Failure to offer group health coverage to at least 95 percent of full-time employees (also known as the “A penalty”) - $229.17/month or $2,750 per employee per calendar year (minus the first 30 employees).
Offering coverage that is not affordable or does not meet ACA minimum value standards (also known as the “B penalty”) - $343.33/month or $4,120 per affected employee per calendar year, not to exceed the amount that would be assessed under the “A penalty”.
To help minimize stress and maximize efficiency and success, it’s important for HR teams to not only be aware of reporting deadlines and extensions, but also focus on data integrity and avoid common errors.
An annual internal ACA data audit can help you ensure vital data points are accurate. Inaccurate data can result in potential issues including incorrect forms and form codes. Regular internal audits can allow HR teams to identify problems and often quickly correct them.
Key data points include:
Employees’ legal name
Social security number
Date of birth
Rate of pay
Health benefits measurement and eligibility periods
Simple information reporting mistakes can jeopardize ACA accuracy. Plan for the following to help limit your risk and increase the chance of reporting accurately and in a timely manner:
Employees with multiple employers:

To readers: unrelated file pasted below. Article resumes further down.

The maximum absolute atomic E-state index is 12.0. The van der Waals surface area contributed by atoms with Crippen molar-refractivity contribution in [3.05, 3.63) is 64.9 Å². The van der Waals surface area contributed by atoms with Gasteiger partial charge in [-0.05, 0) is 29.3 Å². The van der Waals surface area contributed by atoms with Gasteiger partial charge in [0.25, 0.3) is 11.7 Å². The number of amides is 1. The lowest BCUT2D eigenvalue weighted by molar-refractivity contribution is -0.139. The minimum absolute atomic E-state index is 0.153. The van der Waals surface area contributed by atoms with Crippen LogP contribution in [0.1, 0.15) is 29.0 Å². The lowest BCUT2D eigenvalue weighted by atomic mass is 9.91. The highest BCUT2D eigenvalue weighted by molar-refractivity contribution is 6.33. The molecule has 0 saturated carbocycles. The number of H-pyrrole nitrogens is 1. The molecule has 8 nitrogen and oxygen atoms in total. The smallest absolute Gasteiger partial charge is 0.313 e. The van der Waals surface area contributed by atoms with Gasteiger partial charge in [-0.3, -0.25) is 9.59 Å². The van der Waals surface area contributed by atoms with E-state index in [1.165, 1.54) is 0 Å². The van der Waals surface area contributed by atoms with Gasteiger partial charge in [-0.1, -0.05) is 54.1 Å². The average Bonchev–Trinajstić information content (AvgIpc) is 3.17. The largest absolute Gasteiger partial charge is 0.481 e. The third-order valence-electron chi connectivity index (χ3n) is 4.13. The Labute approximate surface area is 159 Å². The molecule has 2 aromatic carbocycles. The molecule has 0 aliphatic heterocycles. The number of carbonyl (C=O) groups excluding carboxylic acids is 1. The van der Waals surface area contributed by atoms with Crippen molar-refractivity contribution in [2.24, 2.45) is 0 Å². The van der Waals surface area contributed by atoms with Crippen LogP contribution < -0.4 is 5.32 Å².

If an employee works for multiple employers within the same control group, hours used to determine benefit eligibility must be aggregated, and the information should be reported accurately and carefully.
Offers of coverage:
Employers who use passive annual enrollment strategies risk misidentifying offers of coverage, offering to employees who may not qualify under the ACA measurement method used, or may miss offering coverage to newly eligible employees.
This form can be confusing and vital sections are frequently left blank when that is prohibited. Other common errors include invalid code combinations and misidentification of self-insured and fully insured plans.
For 2023, the affordability threshold is set at 9.12 percent (a decrease from 9.61 percent in 2022). Employers wishing to avoid an Employer Shared Responsibility Payment (ESRP) will need to adjust how much employees are charged for health coverage under the updated affordability threshold. ACA affordability is based on employees’ household income and the percentage indexes on an annual basis, adjusted for inflation.